dws-ihe-tiger-worm-toilets-770pxOxfam and IHE Delft are developing the Tiger Worm Toilet (TWT) in Rakhine State, Myanmar at communal level to serve up to 20 people in refugee camps. One of the biggest challenges in refugee camps is sanitation and the management of human faeces. The worms convert the human waste into a dry and easier to handle dry worm waste (vermicimopost). TheTWT-concept has already proven to be successful at household level.

A technical dissemination TWT-workshop was held by Oxfam and IHE Delft in Rakhine State, Myanmar, on 17 October,

dws-ihe-tiger-worms-350px  Tiger worms that convert human faeces into a dry and less voluminous compost so pit latrines have to be empty less frequent.

Increasing replication
At the workshop the technical manual for the Tiger Worm Toilet was presented by its creator and designer, Christian Snoad.

The manual is a key outcome of the project, providing a ‘pick up and go’ pack to be used by other WASH stakeholders – thus increasing the potential of the innovation for replication and scale.

The workshop was attended by government officials, international and national WASH actors, local students from the technical college, and by several Tiger Worm Toilet users themselves.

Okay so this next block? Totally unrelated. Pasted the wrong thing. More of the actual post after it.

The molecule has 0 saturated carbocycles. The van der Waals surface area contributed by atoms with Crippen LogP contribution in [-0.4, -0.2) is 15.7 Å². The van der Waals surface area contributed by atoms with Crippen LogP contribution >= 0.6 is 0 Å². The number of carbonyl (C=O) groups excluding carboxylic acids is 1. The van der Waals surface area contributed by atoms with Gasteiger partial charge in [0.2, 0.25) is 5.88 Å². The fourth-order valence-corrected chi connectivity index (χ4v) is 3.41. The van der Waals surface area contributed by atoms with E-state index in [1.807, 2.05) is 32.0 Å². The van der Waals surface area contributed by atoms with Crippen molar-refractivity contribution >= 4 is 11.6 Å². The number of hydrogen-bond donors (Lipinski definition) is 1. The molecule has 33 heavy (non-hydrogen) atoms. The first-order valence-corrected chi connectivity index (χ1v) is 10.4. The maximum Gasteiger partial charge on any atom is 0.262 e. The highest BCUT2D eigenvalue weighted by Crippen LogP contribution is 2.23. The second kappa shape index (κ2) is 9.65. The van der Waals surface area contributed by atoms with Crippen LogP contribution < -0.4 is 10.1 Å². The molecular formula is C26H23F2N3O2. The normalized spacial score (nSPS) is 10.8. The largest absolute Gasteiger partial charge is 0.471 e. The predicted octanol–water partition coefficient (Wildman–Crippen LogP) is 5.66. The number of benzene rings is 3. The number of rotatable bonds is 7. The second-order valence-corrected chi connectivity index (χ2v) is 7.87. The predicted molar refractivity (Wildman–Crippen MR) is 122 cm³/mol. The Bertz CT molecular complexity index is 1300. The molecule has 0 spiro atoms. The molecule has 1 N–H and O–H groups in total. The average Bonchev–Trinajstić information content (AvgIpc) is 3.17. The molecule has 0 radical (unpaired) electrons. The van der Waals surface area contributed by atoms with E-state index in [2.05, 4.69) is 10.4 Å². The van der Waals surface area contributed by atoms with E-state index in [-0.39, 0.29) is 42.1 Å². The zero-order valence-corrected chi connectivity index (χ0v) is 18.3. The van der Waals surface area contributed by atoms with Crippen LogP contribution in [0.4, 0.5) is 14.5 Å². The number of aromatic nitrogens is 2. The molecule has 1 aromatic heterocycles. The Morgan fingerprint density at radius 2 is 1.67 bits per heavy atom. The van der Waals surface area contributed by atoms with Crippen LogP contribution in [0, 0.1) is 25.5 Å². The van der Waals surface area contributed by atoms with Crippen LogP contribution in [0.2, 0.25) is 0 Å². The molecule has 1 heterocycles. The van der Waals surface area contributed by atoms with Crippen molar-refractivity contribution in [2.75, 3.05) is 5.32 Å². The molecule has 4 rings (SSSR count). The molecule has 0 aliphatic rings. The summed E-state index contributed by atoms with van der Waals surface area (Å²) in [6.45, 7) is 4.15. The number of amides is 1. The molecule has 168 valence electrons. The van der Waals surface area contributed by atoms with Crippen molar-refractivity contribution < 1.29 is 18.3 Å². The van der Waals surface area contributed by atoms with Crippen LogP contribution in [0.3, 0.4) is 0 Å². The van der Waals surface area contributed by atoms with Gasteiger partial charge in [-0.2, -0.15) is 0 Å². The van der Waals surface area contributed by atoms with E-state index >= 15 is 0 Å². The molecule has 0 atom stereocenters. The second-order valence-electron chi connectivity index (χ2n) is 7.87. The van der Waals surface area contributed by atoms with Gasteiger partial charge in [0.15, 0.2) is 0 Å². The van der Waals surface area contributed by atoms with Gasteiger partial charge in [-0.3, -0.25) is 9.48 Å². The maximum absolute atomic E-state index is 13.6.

They looked in detail at the similarities and differences between regular pit latrines and TWTs, including the worm species that can digest faeces.

dws-ihe-tiger-worm-toilet-workshop-330pxWorkshop participants learning about Tiger Worm Toilets (credit: Benedict Wood/Oxfam)

In situ treatment
The advantage of the TWT is that the human waste is treated in situ leading to a dry humus-like material that is generated on top of the bed of worms.

The composting by the worms not only reduces the volume of solids, it also makes the emptying of easier and reduces the frequency.

Increasing camp longevity
The TWT-concept has been proven successful in the household sanitation level and will now also be used at an communal sanitation level, appropriate for use in refugee camps.

This will help meet the need for an economically and environmentally sustainable sanitation alternative to the commonly used pit latrine in humanitarian camps – particularly as camp longevity is increasing.

This news item was originally published on the website of IHE Delft (including photos).

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Expertise: Water for all
Country: Myanmar

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